Web site TV for Aug. 8 – Aug 14, 2010
TV film fare -- week of Aug. 8
The following are capsule reviews of theatrical movies on network and cable television the week of Aug. 8. Please note that televised versions may or may not be edited for language, nudity, violence and sexual situations.
Wednesday, Aug. 11, 10 p.m.-midnight EDT (TCM) "The Odd Couple" (1968). Two men separated from their wives and sharing an apartment discover what incompatibility is all about. One is obsessively neat (Jack Lemmon) and the other is a compulsive slob (Walter Matthau). The story is a nice twist on the adjustments people have to make in life as well as marriage and both principals take good advantage of the comic potential of teaming a disparate pair. Director Gene Saks relies on Neil Simon's adaptation of his own stage play and the result is often hilarious comedy. Some sexual references. The Catholic News Service classification of the theatrical version was A-III -- adults. The Motion Picture Association of America rating was G -- general audiences. All ages admitted.
Thursday, Aug. 12, 8:30-10 p.m. EDT (Showtime) "The Great Buck Howard" (2009). Charming show biz comedy about a law school dropout (Colin Hanks) who takes a job as road manager for a once-famed but now washed-up mentalist (John Malkovich), eventually bonding with him, despite the performer's egotistical delusions, and falling for his much put-upon publicist (Emily Blunt). Sustained by Malkovich's masterly characterization, writer-director Sean McGinly's gentle spoof offers a valentine to perseverance along with a sendup of celebrity culture, though the central romance becomes sexual after mere acquaintance. A premarital relationship and some mildly sexual humor. The Catholic News Service classification of the theatrical version was A-III -- adults. The Motion Picture Association of America rating was PG -- parental guidance suggested. Some material may not be suitable for children.
Friday, Aug. 13, 6-8 p.m. EDT (TCM) "Captain Nemo and the Underwater City" (1970). Jules Verne's Nemo (Robert Ryan) rescues a group of landlubbers (Nanette Newman, Bill Fraser, Kenneth Connor and Chuck Connors) on the condition that they not attempt an escape from his self-sufficient city 20,000 leagues under the sea. Directed by James Hill, the special effects, the underwater city and the dramatic complications are intriguing enough to engross a child's imagination in this generally pleasing utopian, anti-war fantasy. The Catholic News Service classification of the theatrical version was A-I -- general patronage. The Motion Picture Association of America rating was G -- general audiences. All ages admitted.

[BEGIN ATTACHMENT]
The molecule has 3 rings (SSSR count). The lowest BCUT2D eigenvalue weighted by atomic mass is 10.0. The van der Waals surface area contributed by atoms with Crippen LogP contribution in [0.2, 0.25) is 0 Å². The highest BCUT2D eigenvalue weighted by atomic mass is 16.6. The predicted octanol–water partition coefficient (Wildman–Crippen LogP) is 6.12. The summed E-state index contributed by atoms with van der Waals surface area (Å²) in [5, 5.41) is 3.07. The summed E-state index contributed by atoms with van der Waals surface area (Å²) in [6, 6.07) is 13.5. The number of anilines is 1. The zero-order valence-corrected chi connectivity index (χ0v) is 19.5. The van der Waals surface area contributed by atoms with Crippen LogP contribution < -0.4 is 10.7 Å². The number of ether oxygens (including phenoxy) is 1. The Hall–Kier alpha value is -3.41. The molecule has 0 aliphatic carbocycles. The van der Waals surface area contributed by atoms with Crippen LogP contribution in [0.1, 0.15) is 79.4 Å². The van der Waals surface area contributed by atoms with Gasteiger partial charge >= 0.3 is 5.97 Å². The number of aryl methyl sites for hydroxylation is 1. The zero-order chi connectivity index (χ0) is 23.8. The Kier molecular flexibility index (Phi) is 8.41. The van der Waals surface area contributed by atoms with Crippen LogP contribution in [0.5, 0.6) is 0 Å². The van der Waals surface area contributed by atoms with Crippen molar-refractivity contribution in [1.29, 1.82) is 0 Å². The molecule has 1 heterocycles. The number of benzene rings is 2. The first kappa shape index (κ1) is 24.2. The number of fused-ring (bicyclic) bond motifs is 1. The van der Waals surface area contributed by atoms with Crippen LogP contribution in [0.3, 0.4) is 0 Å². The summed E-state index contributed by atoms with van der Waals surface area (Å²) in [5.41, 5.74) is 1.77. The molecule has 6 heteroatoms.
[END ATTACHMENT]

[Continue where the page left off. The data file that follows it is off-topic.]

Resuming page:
Saturday, Aug. 14, 11:45 a.m.-2:30 p.m. EDT (AMC) "North to Alaska" (1960). Robust adventure story set in 1900 Nome where a trio of gold prospectors (John Wayne, Stewart Granger and Fabian) make a big strike, then have to defend it against a slick claim-jumper (Ernie Kovacs) while dealing with a Frenchwoman (Capucine) who has only marriage on her mind. Director Henry Hathaway alternates the full-blooded action sequences with ongoing romantic misunderstandings between the principals. Stylized violence and sexual innuendo. The Catholic News Service classification of the theatrical version was A-III -- adults. Not rated by the Motion Picture Association of America.
Saturday, Aug. 14, 8-10:30 p.m. EDT (HBO) "Transformers: Revenge of the Fallen" (2009). Overlong, mindlessly violent action adventure sequel in which a college freshman (Shia LaBeouf) and his girlfriend (Megan Fox) assist a group of friendly, shape-shifting alien robots as they battle to defend humanity against the designs of a hostile horde of similar creatures. Derived from the back story of a line of Hasbro toys, director Michael Bay's globe-trotting explosion fest offers only a modicum of human interest amid the thunderous special effects. Also shown in Imax. Pervasive action violence, brief rear nudity, brief nongraphic nonmarital sexual activity, drug use, occasional rough and crude and some crass language, and frequent sexual references. The Catholic News Service classification of the theatrical version was L -- limited adult audience, films whose problematic content many adults would find troubling. The Motion Picture Association of America rating was PG-13 -- parents strongly cautioned. Some material may be inappropriate for children under 13.